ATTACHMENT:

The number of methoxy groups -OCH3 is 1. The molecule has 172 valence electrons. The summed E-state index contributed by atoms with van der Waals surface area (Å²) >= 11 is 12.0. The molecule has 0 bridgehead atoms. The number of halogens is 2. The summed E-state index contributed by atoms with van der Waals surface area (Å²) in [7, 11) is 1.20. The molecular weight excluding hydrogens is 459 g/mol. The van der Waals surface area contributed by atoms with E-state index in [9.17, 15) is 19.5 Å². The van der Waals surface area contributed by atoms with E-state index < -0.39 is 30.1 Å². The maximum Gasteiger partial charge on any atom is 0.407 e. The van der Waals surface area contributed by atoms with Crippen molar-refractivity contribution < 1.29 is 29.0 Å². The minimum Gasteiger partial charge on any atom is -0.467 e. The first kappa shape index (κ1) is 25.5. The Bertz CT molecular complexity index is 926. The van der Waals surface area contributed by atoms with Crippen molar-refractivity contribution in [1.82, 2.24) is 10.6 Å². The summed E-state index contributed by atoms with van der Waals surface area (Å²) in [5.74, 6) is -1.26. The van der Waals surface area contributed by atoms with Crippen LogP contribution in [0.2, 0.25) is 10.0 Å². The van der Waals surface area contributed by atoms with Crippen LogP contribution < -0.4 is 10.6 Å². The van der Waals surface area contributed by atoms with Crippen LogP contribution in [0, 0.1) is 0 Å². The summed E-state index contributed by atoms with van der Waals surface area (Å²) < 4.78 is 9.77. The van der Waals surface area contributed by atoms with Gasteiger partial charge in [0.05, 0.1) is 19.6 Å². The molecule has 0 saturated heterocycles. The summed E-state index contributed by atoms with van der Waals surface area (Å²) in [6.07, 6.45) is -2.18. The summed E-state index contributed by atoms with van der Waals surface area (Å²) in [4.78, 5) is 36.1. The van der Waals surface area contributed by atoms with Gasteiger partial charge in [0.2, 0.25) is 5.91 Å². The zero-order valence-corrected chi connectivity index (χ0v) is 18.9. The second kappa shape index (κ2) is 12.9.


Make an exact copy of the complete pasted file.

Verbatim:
The number of methoxy groups -OCH3 is 1. The molecule has 172 valence electrons. The summed E-state index contributed by atoms with van der Waals surface area (Å²) >= 11 is 12.0. The molecule has 0 bridgehead atoms. The number of halogens is 2. The summed E-state index contributed by atoms with van der Waals surface area (Å²) in [7, 11) is 1.20. The molecular weight excluding hydrogens is 459 g/mol. The van der Waals surface area contributed by atoms with E-state index in [9.17, 15) is 19.5 Å². The van der Waals surface area contributed by atoms with E-state index < -0.39 is 30.1 Å². The maximum Gasteiger partial charge on any atom is 0.407 e. The van der Waals surface area contributed by atoms with Crippen molar-refractivity contribution < 1.29 is 29.0 Å². The minimum Gasteiger partial charge on any atom is -0.467 e. The first kappa shape index (κ1) is 25.5. The Bertz CT molecular complexity index is 926. The van der Waals surface area contributed by atoms with Crippen molar-refractivity contribution in [1.82, 2.24) is 10.6 Å². The summed E-state index contributed by atoms with van der Waals surface area (Å²) in [5.74, 6) is -1.26. The van der Waals surface area contributed by atoms with Crippen LogP contribution in [0.2, 0.25) is 10.0 Å². The van der Waals surface area contributed by atoms with Crippen LogP contribution < -0.4 is 10.6 Å². The van der Waals surface area contributed by atoms with Crippen LogP contribution in [0, 0.1) is 0 Å². The summed E-state index contributed by atoms with van der Waals surface area (Å²) < 4.78 is 9.77. The van der Waals surface area contributed by atoms with Gasteiger partial charge in [0.05, 0.1) is 19.6 Å². The molecule has 0 saturated heterocycles. The summed E-state index contributed by atoms with van der Waals surface area (Å²) in [6.07, 6.45) is -2.18. The summed E-state index contributed by atoms with van der Waals surface area (Å²) in [4.78, 5) is 36.1. The van der Waals surface area contributed by atoms with Gasteiger partial charge in [0.2, 0.25) is 5.91 Å². The zero-order valence-corrected chi connectivity index (χ0v) is 18.9. The second kappa shape index (κ2) is 12.9.